Jesus would have been familiar with the road. He would often have walked it on the final stretch of the way from Galilee to Jerusalem along the Jordan Valley.

It was here that the Mount of Olives and Mount Scopus gave travellers from Jericho their first glimpse of Jerusalem.

The rocky desert terrain around where the Inn of the Good Samaritan now stands was notorious for robbers. The local name for the area — Ma‘ale Adummim (“ascent of the red rocks”) — came from patches of limestone tinted red by iron oxide, but also suggested bloody raids by bandits.

Inn of the Good Samaritan

The Good Samaritan, depicted on arrival at the inn, by Rembrandt van Rijn, 1630 (Wallace Collection, London)

In the parable, a priest and a Levite saw the man who had been robbed but “passed by on the other side”. But a travelling Samaritan was “moved with pity”, tended the man’s wounds, took him to an inn and paid for his care.

The 12,000 Jericho-based priests and Levites used the road whenever they were rostered to serve in the Temple. But a traveller from Samaria would have been regarded as an alien in Judea.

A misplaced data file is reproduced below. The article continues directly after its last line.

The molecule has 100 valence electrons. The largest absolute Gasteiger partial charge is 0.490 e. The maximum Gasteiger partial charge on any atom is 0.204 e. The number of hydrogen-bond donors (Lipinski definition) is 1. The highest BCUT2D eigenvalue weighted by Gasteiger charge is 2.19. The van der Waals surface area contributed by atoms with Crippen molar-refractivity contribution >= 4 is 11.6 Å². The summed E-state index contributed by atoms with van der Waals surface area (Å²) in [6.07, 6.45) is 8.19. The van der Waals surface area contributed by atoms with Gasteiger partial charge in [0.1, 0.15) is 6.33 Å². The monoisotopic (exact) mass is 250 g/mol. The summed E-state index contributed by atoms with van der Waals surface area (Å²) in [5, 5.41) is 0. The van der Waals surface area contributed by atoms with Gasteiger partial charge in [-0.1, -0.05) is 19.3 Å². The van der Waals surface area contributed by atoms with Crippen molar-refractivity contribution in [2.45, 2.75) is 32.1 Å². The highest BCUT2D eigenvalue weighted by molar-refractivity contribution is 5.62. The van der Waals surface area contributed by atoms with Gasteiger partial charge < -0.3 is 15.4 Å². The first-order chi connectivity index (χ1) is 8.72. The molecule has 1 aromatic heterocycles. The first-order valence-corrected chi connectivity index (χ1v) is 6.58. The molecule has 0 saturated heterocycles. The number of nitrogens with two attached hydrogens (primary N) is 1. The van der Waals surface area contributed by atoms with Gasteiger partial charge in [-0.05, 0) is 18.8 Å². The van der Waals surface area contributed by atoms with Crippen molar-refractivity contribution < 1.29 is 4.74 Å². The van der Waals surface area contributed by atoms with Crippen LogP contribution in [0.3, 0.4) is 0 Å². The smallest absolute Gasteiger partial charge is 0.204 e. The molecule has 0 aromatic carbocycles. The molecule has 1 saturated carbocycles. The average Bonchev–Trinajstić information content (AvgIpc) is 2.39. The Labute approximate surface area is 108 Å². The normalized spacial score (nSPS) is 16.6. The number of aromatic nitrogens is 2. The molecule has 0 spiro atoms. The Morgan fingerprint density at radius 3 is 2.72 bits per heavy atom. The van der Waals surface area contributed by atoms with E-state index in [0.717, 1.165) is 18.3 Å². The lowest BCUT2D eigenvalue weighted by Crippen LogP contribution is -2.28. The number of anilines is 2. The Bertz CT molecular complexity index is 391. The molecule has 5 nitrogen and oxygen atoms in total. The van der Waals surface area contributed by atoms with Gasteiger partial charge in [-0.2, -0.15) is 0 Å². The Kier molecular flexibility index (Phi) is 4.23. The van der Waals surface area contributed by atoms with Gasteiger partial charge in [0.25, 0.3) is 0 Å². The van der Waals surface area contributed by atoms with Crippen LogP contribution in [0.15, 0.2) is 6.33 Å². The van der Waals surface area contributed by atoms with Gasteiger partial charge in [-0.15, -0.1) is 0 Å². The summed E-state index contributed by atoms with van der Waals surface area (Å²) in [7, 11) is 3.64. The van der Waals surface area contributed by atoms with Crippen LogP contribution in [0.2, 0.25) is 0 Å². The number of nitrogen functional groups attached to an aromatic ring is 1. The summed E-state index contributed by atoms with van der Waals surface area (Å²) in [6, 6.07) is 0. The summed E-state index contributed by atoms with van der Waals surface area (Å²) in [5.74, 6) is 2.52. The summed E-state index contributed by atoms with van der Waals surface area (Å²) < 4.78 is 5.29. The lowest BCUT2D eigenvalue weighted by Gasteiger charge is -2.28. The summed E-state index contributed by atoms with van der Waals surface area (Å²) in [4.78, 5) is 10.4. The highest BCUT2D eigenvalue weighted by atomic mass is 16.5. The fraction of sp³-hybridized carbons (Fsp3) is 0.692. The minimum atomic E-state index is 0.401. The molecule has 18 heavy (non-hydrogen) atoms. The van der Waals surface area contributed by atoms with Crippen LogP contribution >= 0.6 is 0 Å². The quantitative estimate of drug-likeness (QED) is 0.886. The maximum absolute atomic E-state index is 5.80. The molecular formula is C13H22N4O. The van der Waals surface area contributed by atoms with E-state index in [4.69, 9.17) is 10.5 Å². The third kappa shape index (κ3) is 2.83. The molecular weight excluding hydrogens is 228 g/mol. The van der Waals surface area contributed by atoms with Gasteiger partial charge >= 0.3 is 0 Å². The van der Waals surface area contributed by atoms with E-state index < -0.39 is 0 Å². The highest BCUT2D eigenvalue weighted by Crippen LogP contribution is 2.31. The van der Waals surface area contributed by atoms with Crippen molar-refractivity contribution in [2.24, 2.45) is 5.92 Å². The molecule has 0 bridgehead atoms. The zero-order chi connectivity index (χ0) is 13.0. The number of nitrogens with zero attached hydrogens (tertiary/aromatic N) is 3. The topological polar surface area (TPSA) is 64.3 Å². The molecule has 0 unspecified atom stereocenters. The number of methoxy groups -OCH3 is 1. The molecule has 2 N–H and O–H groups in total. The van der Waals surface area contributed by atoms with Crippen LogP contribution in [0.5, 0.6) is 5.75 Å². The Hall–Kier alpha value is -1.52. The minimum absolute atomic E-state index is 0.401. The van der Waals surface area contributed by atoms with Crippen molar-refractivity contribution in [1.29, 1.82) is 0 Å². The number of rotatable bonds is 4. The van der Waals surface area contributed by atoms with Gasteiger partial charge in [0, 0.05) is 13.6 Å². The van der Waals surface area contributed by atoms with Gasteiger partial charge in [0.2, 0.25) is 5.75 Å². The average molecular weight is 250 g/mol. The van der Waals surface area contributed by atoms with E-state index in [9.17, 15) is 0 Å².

So Jesus chose an unlikely hero — one whose people were at enmity with the Jews — to demonstrate that loving one’s neighbour requires expanding the definition of neighbour to include even an enemy.

 

Mosaics come from synagogues and churches

Inn of the Good Samaritan

King David playing harp, mosaic at Museum of the Good Samaritan (© Israel Ministry of Tourism)

The museum is one of the largest in the world devoted to mosaics. Displays both indoors and outdoors include mosaics from Jewish and Samaritan synagogues, as well as from Christian churches, in Israel, the West Bank and Gaza.